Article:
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Social Contexts and Socioemotional sets/327set3a...Social Contexts and Socioemotional Development Social Contexts of Development Families Peers Schools. Bronfenbrenner’s Ecological

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  • Social Contexts andSocioemotional Development

    Social Contextsof Development

    Families Peers Schools

  • Bronfenbrenners Ecological Theory

    Bronfenbrenners theory focuses on the social contexts in which people live and the people who influence their development.

  • Bronfenbrenners Ecological Theory contdMicrosystem: Direct interactionswith parents, teachers, peers, and others.

    Mesosystem: Linkages between microsystems such as family and school, and relationships between students and peers.

    Exosystem: Experiences insettings in which a child does nothave an active role influence the childs experiences.

  • Bronfenbrenners Ecological Theory contd

    Macrosystem: The broader culture in which students and teachers live.

    Chronosystem: The sociohistorical conditions of a students development.

  • Bronfenbrenners Theory in the Classroom

    Think about children embedded in several environmental systems and influences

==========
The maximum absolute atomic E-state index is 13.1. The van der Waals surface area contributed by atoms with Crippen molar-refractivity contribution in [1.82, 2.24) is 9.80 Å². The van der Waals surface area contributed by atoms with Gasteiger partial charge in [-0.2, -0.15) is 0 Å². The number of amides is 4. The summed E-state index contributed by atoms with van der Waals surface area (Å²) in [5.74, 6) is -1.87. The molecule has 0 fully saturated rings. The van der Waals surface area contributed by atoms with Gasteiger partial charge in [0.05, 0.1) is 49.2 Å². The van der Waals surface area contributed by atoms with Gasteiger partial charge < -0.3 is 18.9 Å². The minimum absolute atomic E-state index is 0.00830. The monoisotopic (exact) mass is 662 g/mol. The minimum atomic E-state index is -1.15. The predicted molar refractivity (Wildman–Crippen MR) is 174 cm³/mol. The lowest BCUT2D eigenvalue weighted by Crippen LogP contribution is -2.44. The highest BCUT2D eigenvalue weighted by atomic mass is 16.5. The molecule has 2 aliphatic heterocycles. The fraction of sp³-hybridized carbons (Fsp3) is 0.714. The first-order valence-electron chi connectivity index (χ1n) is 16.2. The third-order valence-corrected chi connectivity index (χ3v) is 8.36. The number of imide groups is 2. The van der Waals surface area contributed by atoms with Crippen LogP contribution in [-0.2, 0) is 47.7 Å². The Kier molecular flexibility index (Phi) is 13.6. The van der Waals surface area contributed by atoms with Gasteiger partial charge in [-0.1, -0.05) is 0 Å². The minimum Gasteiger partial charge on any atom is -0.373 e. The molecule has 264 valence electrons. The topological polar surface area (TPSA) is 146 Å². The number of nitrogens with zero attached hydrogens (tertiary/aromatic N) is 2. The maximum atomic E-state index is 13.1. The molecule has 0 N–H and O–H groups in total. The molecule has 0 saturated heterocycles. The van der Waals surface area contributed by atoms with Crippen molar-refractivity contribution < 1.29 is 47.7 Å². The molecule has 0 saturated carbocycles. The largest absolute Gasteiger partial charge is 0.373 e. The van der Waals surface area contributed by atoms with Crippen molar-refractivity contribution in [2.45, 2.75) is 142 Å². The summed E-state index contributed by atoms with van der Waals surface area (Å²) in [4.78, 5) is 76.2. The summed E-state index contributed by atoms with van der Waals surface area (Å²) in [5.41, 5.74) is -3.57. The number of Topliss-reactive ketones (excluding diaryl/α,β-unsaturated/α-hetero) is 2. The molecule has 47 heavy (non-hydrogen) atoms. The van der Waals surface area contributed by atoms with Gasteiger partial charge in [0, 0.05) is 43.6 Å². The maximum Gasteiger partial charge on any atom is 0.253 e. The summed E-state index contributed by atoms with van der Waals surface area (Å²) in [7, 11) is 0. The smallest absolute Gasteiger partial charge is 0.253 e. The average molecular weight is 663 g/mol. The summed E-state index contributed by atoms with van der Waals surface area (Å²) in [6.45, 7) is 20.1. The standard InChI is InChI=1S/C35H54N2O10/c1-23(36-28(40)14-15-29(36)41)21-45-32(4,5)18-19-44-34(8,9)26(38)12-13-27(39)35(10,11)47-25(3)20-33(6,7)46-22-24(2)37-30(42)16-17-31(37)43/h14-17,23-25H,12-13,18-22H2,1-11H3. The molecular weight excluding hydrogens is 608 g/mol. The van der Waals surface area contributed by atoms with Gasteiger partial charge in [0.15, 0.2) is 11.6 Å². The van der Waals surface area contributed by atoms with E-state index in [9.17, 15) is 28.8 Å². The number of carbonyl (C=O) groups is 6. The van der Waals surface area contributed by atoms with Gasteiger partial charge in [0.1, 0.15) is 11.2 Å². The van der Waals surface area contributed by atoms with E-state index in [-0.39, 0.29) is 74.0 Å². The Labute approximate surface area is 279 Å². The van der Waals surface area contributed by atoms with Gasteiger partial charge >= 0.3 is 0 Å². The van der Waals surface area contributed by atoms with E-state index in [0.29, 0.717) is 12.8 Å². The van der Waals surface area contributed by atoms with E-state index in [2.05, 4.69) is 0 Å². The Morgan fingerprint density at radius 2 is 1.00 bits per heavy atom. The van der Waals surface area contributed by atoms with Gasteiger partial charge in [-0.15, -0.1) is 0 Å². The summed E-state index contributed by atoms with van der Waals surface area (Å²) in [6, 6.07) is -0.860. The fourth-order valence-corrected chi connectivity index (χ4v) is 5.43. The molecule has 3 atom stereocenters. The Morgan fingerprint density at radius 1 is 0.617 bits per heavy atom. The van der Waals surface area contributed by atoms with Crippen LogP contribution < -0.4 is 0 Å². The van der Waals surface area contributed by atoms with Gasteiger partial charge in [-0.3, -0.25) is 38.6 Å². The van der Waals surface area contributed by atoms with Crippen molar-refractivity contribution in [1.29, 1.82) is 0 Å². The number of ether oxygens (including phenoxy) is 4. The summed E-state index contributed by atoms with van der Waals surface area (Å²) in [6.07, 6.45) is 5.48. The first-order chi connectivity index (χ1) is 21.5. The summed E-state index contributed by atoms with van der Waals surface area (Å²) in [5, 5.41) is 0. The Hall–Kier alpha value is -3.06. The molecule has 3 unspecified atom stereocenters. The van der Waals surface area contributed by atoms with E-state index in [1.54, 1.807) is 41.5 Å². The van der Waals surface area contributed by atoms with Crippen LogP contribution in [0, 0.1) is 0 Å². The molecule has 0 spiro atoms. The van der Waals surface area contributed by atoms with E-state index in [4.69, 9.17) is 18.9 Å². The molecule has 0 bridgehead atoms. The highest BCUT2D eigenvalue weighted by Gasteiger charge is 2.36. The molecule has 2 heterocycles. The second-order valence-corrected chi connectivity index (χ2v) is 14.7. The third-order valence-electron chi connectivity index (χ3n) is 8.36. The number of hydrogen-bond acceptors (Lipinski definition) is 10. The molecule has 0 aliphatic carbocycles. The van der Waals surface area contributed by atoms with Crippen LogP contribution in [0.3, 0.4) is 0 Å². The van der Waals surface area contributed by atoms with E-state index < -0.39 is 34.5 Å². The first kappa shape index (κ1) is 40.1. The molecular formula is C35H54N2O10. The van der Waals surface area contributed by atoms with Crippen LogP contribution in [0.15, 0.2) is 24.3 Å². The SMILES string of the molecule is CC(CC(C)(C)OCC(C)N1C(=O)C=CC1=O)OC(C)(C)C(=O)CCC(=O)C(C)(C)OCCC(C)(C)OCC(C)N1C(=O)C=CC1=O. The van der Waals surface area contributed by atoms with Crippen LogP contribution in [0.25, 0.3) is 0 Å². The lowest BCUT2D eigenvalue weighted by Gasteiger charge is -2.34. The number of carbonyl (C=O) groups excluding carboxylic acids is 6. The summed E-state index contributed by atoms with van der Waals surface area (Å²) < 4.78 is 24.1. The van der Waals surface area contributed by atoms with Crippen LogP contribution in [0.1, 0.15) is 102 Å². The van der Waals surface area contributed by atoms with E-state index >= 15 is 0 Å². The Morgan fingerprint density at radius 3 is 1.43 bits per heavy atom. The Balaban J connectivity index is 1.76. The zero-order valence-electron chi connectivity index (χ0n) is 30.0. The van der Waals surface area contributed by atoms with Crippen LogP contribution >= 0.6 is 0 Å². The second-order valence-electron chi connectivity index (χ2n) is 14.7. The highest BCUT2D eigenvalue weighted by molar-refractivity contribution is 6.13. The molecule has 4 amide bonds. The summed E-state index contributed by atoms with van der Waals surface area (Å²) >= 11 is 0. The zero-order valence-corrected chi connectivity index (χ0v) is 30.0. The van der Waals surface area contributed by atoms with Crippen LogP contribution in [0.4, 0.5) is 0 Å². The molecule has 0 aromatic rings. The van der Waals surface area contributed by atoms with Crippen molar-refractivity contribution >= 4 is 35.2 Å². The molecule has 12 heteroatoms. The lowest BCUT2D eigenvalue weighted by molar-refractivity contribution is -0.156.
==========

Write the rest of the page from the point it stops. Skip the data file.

Attend to connections between school and families

    Recognize the importance of community, culture, and socioeconomic status

  • Baumrinds Parenting Styles

    AuthoritarianParents are restrictive and punitive. Children tend to be socially incompetent, anxious, and exhibit poor

    communication skills.

    IndulgentParents are highly

    involved but set few restrictions. Children have

    poor self-control.

    NeglectfulParents are uninvolved. Children have poor self-

    control, dont handle independence well, and low

    achievement motivation.

    AuthoritativeParents are nurturing and supportive, yet set limits. Children are self-reliant, get along with peers, and have

    high self-esteem.

  • Asian American parents continue aspects of traditional Asian child-rearing practices sometimes described as authoritarian

    For many African American and Latino families, especially in low-income, dangerous neighborhoods, authoritarian child rearing may have positive effects